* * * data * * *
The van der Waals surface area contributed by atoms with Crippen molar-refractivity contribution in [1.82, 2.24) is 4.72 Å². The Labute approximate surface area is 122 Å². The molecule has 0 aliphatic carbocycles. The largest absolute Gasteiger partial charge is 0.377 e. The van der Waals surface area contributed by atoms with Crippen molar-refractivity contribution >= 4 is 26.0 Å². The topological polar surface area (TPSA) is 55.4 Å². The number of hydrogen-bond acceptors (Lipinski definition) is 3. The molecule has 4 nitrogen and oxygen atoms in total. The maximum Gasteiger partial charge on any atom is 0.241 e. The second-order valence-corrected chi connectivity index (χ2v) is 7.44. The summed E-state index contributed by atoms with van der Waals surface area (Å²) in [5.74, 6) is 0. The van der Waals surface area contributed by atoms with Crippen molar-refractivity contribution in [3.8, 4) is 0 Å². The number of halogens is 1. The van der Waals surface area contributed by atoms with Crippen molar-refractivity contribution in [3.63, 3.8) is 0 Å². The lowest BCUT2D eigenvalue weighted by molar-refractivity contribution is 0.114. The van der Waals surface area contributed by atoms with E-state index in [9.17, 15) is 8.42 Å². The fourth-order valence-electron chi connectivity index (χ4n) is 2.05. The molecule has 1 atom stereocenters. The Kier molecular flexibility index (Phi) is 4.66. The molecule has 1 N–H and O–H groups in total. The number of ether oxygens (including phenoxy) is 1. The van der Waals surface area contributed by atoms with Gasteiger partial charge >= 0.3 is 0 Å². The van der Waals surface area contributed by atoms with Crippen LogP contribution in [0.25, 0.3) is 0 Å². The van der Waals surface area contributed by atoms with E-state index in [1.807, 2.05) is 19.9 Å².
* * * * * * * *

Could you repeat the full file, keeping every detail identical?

The van der Waals surface area contributed by atoms with Crippen molar-refractivity contribution in [1.82, 2.24) is 4.72 Å². The Labute approximate surface area is 122 Å². The molecule has 0 aliphatic carbocycles. The largest absolute Gasteiger partial charge is 0.377 e. The van der Waals surface area contributed by atoms with Crippen molar-refractivity contribution >= 4 is 26.0 Å². The topological polar surface area (TPSA) is 55.4 Å². The number of hydrogen-bond acceptors (Lipinski definition) is 3. The molecule has 4 nitrogen and oxygen atoms in total. The maximum Gasteiger partial charge on any atom is 0.241 e. The second-order valence-corrected chi connectivity index (χ2v) is 7.44. The summed E-state index contributed by atoms with van der Waals surface area (Å²) in [5.74, 6) is 0. The van der Waals surface area contributed by atoms with Crippen molar-refractivity contribution in [3.8, 4) is 0 Å². The number of halogens is 1. The van der Waals surface area contributed by atoms with Crippen molar-refractivity contribution in [3.63, 3.8) is 0 Å². The lowest BCUT2D eigenvalue weighted by molar-refractivity contribution is 0.114. The van der Waals surface area contributed by atoms with E-state index in [9.17, 15) is 8.42 Å². The fourth-order valence-electron chi connectivity index (χ4n) is 2.05. The molecule has 1 atom stereocenters. The Kier molecular flexibility index (Phi) is 4.66. The molecule has 1 N–H and O–H groups in total. The number of ether oxygens (including phenoxy) is 1. The van der Waals surface area contributed by atoms with Gasteiger partial charge >= 0.3 is 0 Å². The van der Waals surface area contributed by atoms with Crippen LogP contribution in [0.25, 0.3) is 0 Å². The van der Waals surface area contributed by atoms with E-state index in [1.807, 2.05) is 19.9 Å².